When contractor jobs aren’t rolling in like they used to, you’ve got to find a solution.
Marketing may be one of the first things that comes to mind, but maybe you have a few hangups — one of them being the idea that Joe Blow sitting behind a computer screen at a trendy marketing agency thinks he can tell you something about your business that you don’t already know.
Honestly, he probably can’t… yet. But he does know something about marketing, and between the two of you, you’re bringing a lot to the table.
Every marketing agency will likely take a different approach to helping your contracting company reach its growth goals, but there are a few foundational principles that should guide any construction contractor’s marketing strategy. We’ll fill you in on five of them.
This is the number one rule of marketing. You’ve probably heard it before and feel pretty confident about your audience knowledge. It’s still worth mentioning though because we constantly see business owners so eager to find customers that they start going after anybody and everybody. Remember, if you target everyone, you target no one.
For example, if you’re trying to close deals for commercial construction, why are you putting time and energy posting to Pinterest where homeowners are looking at DIY projects? Or, if you work primarily with residential homeowners, why would you waste an entire weekend at a trade show that’s primarily for B2B companies?
It’s important to know who your customers are, be where they’re at, and speak their language. If you’re still foggy on who your audience is, your next step is to identify them by building a buyer persona.
Every company has something to offer that makes them unique. What is that thing for your contracting company? Do you do custom remodeling work? Do you accommodate shorter lead times for window installations? Do you have more experience than most home improvement companies?
Whatever it is that makes you better than your competitors needs to be front and center in your marketing strategy. Incorporate it into your slogan, put it on your home page, and talk about it on social media. If your customers don’t have a reason to choose you over your competitor, then they won’t — so tell them why you’re different.
But tell them more than once.
People are busy. They skim information and forget key facts. If you’re not talking about your differentiators in every piece of content you publish, chances are, your customers are going to miss it. Embrace repetition.
Despite how many times we’ve been told to never judge a book by its cover, most of us can’t help it. Consequently, prospective clients will judge your construction skills based on your contractor website design. Is your website doing its job?
A good, clean website will improve your credibility and demonstrate expertise. A bad website, or one that’s difficult to use, will cause potential customers to doubt the capabilities of your contractor business. People assume… if using your website is difficult to navigate, how much harder will it be to actually do business with you?
If a prospective customer does end up getting in touch with you, chances are, you have a lot of trust-building to do without even realizing it. You can alleviate many of a customer’s doubts upfront by simply having an updated, appealing site that’s built for SEO and designed to make it easy for customers to contact you. (See the website redesign checklist.)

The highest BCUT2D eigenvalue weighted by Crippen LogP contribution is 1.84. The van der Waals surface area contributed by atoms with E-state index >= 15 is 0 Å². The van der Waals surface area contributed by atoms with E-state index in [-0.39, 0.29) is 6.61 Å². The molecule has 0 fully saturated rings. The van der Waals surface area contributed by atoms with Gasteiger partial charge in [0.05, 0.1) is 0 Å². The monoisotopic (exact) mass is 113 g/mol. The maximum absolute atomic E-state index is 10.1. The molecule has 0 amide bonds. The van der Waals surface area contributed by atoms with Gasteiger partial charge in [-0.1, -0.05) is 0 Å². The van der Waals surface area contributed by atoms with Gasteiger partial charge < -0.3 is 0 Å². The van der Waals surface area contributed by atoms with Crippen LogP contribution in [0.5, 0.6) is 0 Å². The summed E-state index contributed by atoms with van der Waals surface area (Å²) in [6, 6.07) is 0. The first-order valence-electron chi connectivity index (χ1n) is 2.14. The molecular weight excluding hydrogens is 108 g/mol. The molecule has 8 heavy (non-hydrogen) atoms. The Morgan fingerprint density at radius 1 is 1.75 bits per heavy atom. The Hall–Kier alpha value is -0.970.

One of the best ways to make the website highly appealing and informative is by adding explainer videos on the landing page. According to the statistics, videos on landing pages increase conversion by 80%. So, if you want to improve your marketing, create an excellent website that converts.
Have you had those days where you spend every minute on the phone with prospects who don’t really fit into your niche? It’s frustrating because those leads who don’t promise any return are a time suck. We call these “unqualified leads.”
“Qualified leads” are the opposite. They’re the customers that you close deals on and profit from. Qualified leads are much more rare, but they’re worth every bit of time you invest in attracting them.
Getting qualified leads is much like hunting. When you’re deer hunting, you’re not going to shoot at rabbits. A rabbit will give you a little meat in return for your efforts, but it’s not what you’re really after. Besides, if you shoot at a rabbit, you’re unlikely to ever see the buck you were waiting for.
The same is true of marketing. Don’t waste your time chasing customers that don’t fit into your buyer personas because you risk losing real customers in the process. You don’t have time for that anyway.
At its heart, digital marketing is primarily about focus, persistence and patience. Like hunters, successful marketers put in deliberate, calculated work early on so that they’re ready when the right thing comes along.
All of these marketing principles lead us to two important questions:
There is no magic number for time spent on marketing, but in most cases, it could be a full-time job, especially in the beginning. And especially if you’re figuring it out as you go.
If business is slow, and you have that time, then now is your chance to dive into marketing. If however, your installation business or remodeling company is pulling you in a million different directions 100% of the time, then now might be the time to bring a marketing team on board to help you not just manage the chaos, but channel it profitably.
Interested in having a conversation with an agency who can do just that? Contact Waypost Marketing today, and let’s talk.